Academic journal article Psychology in Russia

Reaching Conversation through Play: A Qualitative Change of Activity

Academic journal article Psychology in Russia

Reaching Conversation through Play: A Qualitative Change of Activity

Article excerpt

Introduction

Nonclassical psychology, based on Lev Vygotsky's cultural-historical conceptuali­zation, differs from other approaches by proposing that through the help of a sig­nificant other and by acting upon culture's instruments, the mind is developed. By highlighting culture's role on building higher human mental processes, becoming a human being is a likelihood but not a certainty of Homo sapiens sapiens. This likeli­hood is derived from the social division of labor (Leontiev, 1978a; Oliveira, 1993, Rego, 1995; Vygotsky, 1989).

As Zinchenko et al. (2013) exposed, Vygotsky's theory proposed new concepts and paradigms of psychology, enabling progress in our way of perceiving and ac­ting on maladaptive functioning (Quintino-Aires, 2012). Maladaptive functioning is not caused by the lack of abilities to acquire culture but rather by the lack of practical opportunities to self-develop, which, in turn, are a consequence of social inequalities (Bourdieu, 1974; Marx, 1844; 1985; Quintino-Aires, J., 2006).

Vygotsky's cultural-historical approach studies the human conscience, which is defined as an unfinished process and not a product of a phylogenetic evolution (Vygotsky, 1925/1999). This approach is characterized as a co-construction, which initially stems from biological necessities and motives and evolves through action and reaction into a culturally specific context.

According to Leontiev (1978a), if culture demands the individual to act upon cultural tools, human conscience will evolve in the following way: from the stage of an elementary sensory psyche (sensorial consciousness), to the stage of the percep­tive psyche (perceptive consciousness), passing through the stage of animal intellect (elementary mental processes), until reaching human consciousness (higher mental processes).

Human consciousness is neither a ready-made cultural product nor a spon­taneous development in the individual at birth. Transitioning between the dif­ferent stages of conscience and activity is not a natural or spontaneous process. The process results from the effect of human activity on culture that has its own objective laws in labor and social relations. Despite this objectivity surrounding the construction of human consciousness, subjectivity exists in the way humans acquire new necessities, means, motives and modus operandis; i.e.,, that is, human consciousness is as mutable as cultural instruments in a given historical time and context (Bock, 2001).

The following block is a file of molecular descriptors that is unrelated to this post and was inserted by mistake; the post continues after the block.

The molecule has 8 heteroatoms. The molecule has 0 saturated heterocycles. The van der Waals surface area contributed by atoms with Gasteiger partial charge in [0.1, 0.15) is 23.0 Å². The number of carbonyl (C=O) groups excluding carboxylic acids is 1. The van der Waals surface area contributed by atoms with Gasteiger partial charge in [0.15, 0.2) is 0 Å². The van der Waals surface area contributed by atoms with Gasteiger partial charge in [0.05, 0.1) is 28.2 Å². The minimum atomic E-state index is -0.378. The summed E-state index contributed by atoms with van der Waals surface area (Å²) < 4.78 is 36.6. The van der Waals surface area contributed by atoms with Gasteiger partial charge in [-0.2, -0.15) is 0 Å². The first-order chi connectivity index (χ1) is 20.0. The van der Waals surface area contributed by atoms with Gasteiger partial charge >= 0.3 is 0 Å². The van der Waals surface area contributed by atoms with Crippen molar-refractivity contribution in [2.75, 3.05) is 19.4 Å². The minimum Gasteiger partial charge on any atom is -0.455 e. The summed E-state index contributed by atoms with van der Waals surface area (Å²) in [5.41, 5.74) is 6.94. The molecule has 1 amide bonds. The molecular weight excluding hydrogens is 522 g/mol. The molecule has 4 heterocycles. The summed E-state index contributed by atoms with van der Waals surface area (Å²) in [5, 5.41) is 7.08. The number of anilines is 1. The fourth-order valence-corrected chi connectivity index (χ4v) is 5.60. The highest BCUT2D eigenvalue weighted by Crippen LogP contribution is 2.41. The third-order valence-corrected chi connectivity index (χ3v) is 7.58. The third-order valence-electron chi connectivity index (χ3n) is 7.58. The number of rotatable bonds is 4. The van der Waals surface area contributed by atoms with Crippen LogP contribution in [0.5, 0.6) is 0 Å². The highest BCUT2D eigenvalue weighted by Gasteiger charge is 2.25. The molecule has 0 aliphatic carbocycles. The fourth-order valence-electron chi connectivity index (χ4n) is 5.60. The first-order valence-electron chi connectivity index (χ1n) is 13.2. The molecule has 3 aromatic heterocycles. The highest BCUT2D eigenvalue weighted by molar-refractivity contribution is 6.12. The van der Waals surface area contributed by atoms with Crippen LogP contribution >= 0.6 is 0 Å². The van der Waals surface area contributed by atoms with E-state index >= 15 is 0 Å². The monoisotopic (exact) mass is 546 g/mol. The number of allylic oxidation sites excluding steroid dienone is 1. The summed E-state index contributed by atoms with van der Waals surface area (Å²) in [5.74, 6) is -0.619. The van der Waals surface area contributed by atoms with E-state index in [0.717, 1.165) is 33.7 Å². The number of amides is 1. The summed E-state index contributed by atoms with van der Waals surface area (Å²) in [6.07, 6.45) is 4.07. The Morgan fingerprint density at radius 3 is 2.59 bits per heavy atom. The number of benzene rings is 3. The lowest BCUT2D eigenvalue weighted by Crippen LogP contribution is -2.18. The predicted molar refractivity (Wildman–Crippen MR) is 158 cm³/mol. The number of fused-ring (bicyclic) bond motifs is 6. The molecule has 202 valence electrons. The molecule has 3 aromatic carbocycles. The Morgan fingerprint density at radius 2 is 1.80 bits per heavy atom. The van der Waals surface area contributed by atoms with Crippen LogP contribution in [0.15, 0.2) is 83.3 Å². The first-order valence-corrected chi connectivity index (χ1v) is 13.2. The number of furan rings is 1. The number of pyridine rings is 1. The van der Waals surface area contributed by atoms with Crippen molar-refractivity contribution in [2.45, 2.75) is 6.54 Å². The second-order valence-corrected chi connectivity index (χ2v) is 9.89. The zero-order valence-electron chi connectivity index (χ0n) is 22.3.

This idea is supported by Jomskaya (2005), who contended that personality and human consciousness problems can be assessed using neuropsychological analysis because the mind, which is not an abstract entity, and has concrete and objective brain connections.

Becoming a person and accessing psychological needs produce results from the construction of internalized systems, which are transferred from social rela­tionships to personality. Because human consciousness emerges as an external and effortful process, psychotherapists can facilitate this function (Quintino-Aires, J., 2006).

Despite differentiating us from animals, human consciousness is a develop­mental stage that not everyone attains; it is not a necessary and predictable human feature because it is primarily a historical co-construction that is culturally medi­ated, allowing subjectivity (Vygotsky, 1925/1999; Quintino-Aires, 2012).

The present article describes the development of a child's consciousness through play from a psychotherapeutic perspective. In this approach, play as well as con­science are not understood as an innate and spontaneous process. On the contrary, play is a construction, similar to every other human possibility, which means that it becomes a likelihood in the individual's ontological development through culture. Culture, in its turn, is immersed in a historical context and provides certain instru­ments to which the individual will have different possibilities to interact, access and integrate, depending on the historical context. …

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